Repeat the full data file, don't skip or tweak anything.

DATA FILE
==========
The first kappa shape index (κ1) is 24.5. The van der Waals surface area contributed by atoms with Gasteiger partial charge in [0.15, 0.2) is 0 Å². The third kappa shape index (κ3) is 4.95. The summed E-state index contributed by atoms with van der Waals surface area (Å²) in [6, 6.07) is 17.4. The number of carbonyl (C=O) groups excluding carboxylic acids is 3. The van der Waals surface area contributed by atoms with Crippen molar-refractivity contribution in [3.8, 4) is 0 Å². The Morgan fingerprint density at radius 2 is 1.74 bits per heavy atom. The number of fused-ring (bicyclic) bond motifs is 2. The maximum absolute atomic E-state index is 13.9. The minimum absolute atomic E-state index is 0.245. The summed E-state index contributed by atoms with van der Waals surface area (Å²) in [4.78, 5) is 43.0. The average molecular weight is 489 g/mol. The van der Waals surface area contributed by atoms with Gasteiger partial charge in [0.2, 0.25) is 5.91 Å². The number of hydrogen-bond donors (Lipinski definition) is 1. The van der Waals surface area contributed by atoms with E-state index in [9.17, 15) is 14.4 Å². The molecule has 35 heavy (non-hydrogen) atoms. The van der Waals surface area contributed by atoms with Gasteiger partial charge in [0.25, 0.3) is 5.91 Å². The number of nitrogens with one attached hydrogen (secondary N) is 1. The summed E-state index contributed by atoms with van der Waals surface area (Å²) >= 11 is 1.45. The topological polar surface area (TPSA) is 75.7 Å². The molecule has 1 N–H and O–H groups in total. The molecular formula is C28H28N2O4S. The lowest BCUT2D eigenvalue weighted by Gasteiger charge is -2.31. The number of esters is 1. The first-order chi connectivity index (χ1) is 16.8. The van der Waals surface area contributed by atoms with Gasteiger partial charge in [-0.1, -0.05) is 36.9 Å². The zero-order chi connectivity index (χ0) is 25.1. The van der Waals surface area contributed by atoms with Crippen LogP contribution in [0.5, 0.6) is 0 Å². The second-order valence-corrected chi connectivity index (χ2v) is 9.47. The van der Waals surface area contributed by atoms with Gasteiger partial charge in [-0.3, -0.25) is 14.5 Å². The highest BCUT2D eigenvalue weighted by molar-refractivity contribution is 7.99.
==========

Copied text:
The first kappa shape index (κ1) is 24.5. The van der Waals surface area contributed by atoms with Gasteiger partial charge in [0.15, 0.2) is 0 Å². The third kappa shape index (κ3) is 4.95. The summed E-state index contributed by atoms with van der Waals surface area (Å²) in [6, 6.07) is 17.4. The number of carbonyl (C=O) groups excluding carboxylic acids is 3. The van der Waals surface area contributed by atoms with Crippen molar-refractivity contribution in [3.8, 4) is 0 Å². The Morgan fingerprint density at radius 2 is 1.74 bits per heavy atom. The number of fused-ring (bicyclic) bond motifs is 2. The maximum absolute atomic E-state index is 13.9. The minimum absolute atomic E-state index is 0.245. The summed E-state index contributed by atoms with van der Waals surface area (Å²) in [4.78, 5) is 43.0. The average molecular weight is 489 g/mol. The van der Waals surface area contributed by atoms with Gasteiger partial charge in [0.2, 0.25) is 5.91 Å². The number of hydrogen-bond donors (Lipinski definition) is 1. The van der Waals surface area contributed by atoms with E-state index in [9.17, 15) is 14.4 Å². The molecule has 35 heavy (non-hydrogen) atoms. The van der Waals surface area contributed by atoms with Gasteiger partial charge in [0.25, 0.3) is 5.91 Å². The number of nitrogens with one attached hydrogen (secondary N) is 1. The summed E-state index contributed by atoms with van der Waals surface area (Å²) >= 11 is 1.45. The topological polar surface area (TPSA) is 75.7 Å². The molecule has 1 N–H and O–H groups in total. The molecular formula is C28H28N2O4S. The lowest BCUT2D eigenvalue weighted by Gasteiger charge is -2.31. The number of esters is 1. The first-order chi connectivity index (χ1) is 16.8. The van der Waals surface area contributed by atoms with Gasteiger partial charge in [-0.1, -0.05) is 36.9 Å². The zero-order chi connectivity index (χ0) is 25.1. The van der Waals surface area contributed by atoms with Crippen LogP contribution in [0.5, 0.6) is 0 Å². The second-order valence-corrected chi connectivity index (χ2v) is 9.47. The van der Waals surface area contributed by atoms with Gasteiger partial charge in [-0.3, -0.25) is 14.5 Å². The highest BCUT2D eigenvalue weighted by molar-refractivity contribution is 7.99.